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Frequently asked questions

1. How long do the investigations take?

The planning process of an indoor air investigation has many stages and involves many operators. Once the investigation is started, it will usually take 3–6 months to be completed. Observations made during the investigation may cause the investigation to be expanded.

2. What effects can microbial damage have on the health of the users of the space?

The health effects depend on the stage and extent of the damage, its connection to indoor air, the operation of ventilation, the duration of exposure, and the individual properties of each person.

The mechanism of microbe-induced health hazards is not known exactly. The starting point is that microbial growth should not occur in structures connected to indoor air.

Microbial damage is not the only cause of poor indoor air or symptoms. Irritation of the eyes or respiratory tracts may be caused by industrial mineral wool fibres used as thermal and sound insulation materials in structures and ventilation systems, for example. Any such fibre sources should be either removed or coated.

3. What are air leaks?

Impurities may be carried into rooms through various air leak routes. There may, for example, be construction waste underneath the building, and soil always contains microbes and some amount of radon.

If the building is not airtight and there are air leaks from the base floor structures into the building, the air flow may carry impurities into the indoor air. Air leaks in structures are repaired through sealing repairs.

4. How long will it take to get temporary facilities?

The city often uses so-called pavilion and slice facilities as temporary facilities. There are usually no temporary facilities empty, as they must be designed to fit the purpose and ordered from an external supplier.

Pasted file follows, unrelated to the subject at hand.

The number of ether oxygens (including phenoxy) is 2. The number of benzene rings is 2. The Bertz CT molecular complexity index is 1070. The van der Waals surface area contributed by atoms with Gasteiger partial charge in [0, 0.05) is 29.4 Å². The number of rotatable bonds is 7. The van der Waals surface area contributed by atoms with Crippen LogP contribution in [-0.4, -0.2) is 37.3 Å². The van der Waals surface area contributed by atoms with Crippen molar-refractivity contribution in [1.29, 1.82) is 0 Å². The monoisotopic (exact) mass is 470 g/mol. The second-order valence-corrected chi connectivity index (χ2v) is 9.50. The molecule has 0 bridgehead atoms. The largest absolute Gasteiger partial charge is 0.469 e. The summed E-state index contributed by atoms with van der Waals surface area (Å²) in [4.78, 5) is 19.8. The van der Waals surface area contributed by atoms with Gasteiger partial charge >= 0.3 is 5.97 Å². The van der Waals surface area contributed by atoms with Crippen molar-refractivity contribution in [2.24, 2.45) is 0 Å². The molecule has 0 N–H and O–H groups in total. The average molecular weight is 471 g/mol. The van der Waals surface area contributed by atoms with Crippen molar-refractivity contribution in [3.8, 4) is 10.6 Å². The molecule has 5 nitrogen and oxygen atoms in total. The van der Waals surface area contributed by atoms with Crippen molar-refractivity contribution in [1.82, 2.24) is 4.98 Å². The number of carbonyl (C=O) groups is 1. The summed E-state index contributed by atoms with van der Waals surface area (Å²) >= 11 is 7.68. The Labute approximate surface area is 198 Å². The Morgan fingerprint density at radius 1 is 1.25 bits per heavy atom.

Acquiring new temporary facilities usually takes approximately 10–12 months. The time consuming phases include the tendering process of the construction, acquiring a building permit, excavation work, and organising sewerage and electricity.

5. Who can prohibit the use of a facility and in what circumstances?

The City Environment Committee’s Environment and Permits Sub-committee acts as the health protection authority, and is therefore the body that may prohibit the use of a facility if the property owner or operator has not taken action to remove the hazard or limit the use of the facility. Only the Sub-committee can allow the facility to be used again. A prohibition may also be placed on a part of a building or an individual space.

Factors causing the use of a facility to be limited include exceptionally high radon content, presence of asbestos, radiation danger, severe microbial damage, contaminated drinking water, or strong smell of cigarette smoke. Every case is considered individually and assessed as a whole.

The questions and answers will be updated.

06.12.2019 19:19